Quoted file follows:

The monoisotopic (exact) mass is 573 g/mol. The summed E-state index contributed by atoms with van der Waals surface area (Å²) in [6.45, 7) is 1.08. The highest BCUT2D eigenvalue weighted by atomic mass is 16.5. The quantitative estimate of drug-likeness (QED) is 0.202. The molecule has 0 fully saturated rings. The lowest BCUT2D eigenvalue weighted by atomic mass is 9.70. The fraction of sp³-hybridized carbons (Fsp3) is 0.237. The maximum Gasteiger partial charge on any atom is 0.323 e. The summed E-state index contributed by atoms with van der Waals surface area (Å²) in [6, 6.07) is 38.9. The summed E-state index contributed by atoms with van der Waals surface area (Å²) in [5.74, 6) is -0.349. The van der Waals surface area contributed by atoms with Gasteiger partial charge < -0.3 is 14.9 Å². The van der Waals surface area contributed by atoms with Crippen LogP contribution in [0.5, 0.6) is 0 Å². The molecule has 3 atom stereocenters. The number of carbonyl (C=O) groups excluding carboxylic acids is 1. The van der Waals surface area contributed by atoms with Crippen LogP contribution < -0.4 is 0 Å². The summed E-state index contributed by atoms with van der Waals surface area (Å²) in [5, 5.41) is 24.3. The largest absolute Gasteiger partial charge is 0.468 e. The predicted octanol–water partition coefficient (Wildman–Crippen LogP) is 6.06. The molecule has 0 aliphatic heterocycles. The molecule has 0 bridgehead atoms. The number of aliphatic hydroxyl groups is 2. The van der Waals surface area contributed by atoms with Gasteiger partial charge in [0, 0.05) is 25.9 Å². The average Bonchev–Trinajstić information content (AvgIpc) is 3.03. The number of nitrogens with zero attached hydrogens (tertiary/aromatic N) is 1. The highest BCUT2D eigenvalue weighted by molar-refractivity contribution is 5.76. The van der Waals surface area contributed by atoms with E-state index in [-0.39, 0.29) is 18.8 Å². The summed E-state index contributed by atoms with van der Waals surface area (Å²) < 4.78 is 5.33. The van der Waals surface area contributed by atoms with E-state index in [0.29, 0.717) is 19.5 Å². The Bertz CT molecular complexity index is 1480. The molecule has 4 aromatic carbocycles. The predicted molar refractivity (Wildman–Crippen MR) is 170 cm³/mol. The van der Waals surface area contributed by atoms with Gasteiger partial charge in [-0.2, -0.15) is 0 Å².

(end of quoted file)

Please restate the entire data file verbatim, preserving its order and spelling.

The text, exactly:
The monoisotopic (exact) mass is 573 g/mol. The summed E-state index contributed by atoms with van der Waals surface area (Å²) in [6.45, 7) is 1.08. The highest BCUT2D eigenvalue weighted by atomic mass is 16.5. The quantitative estimate of drug-likeness (QED) is 0.202. The molecule has 0 fully saturated rings. The lowest BCUT2D eigenvalue weighted by atomic mass is 9.70. The fraction of sp³-hybridized carbons (Fsp3) is 0.237. The maximum Gasteiger partial charge on any atom is 0.323 e. The summed E-state index contributed by atoms with van der Waals surface area (Å²) in [6, 6.07) is 38.9. The summed E-state index contributed by atoms with van der Waals surface area (Å²) in [5.74, 6) is -0.349. The van der Waals surface area contributed by atoms with Gasteiger partial charge < -0.3 is 14.9 Å². The van der Waals surface area contributed by atoms with Crippen LogP contribution in [0.5, 0.6) is 0 Å². The molecule has 3 atom stereocenters. The number of carbonyl (C=O) groups excluding carboxylic acids is 1. The van der Waals surface area contributed by atoms with Crippen LogP contribution < -0.4 is 0 Å². The summed E-state index contributed by atoms with van der Waals surface area (Å²) in [5, 5.41) is 24.3. The largest absolute Gasteiger partial charge is 0.468 e. The predicted octanol–water partition coefficient (Wildman–Crippen LogP) is 6.06. The molecule has 0 aliphatic heterocycles. The molecule has 0 bridgehead atoms. The number of aliphatic hydroxyl groups is 2. The van der Waals surface area contributed by atoms with Gasteiger partial charge in [0, 0.05) is 25.9 Å². The average Bonchev–Trinajstić information content (AvgIpc) is 3.03. The number of nitrogens with zero attached hydrogens (tertiary/aromatic N) is 1. The highest BCUT2D eigenvalue weighted by molar-refractivity contribution is 5.76. The van der Waals surface area contributed by atoms with E-state index in [-0.39, 0.29) is 18.8 Å². The summed E-state index contributed by atoms with van der Waals surface area (Å²) < 4.78 is 5.33. The van der Waals surface area contributed by atoms with E-state index in [0.29, 0.717) is 19.5 Å². The Bertz CT molecular complexity index is 1480. The molecule has 4 aromatic carbocycles. The predicted molar refractivity (Wildman–Crippen MR) is 170 cm³/mol. The van der Waals surface area contributed by atoms with Gasteiger partial charge in [-0.2, -0.15) is 0 Å².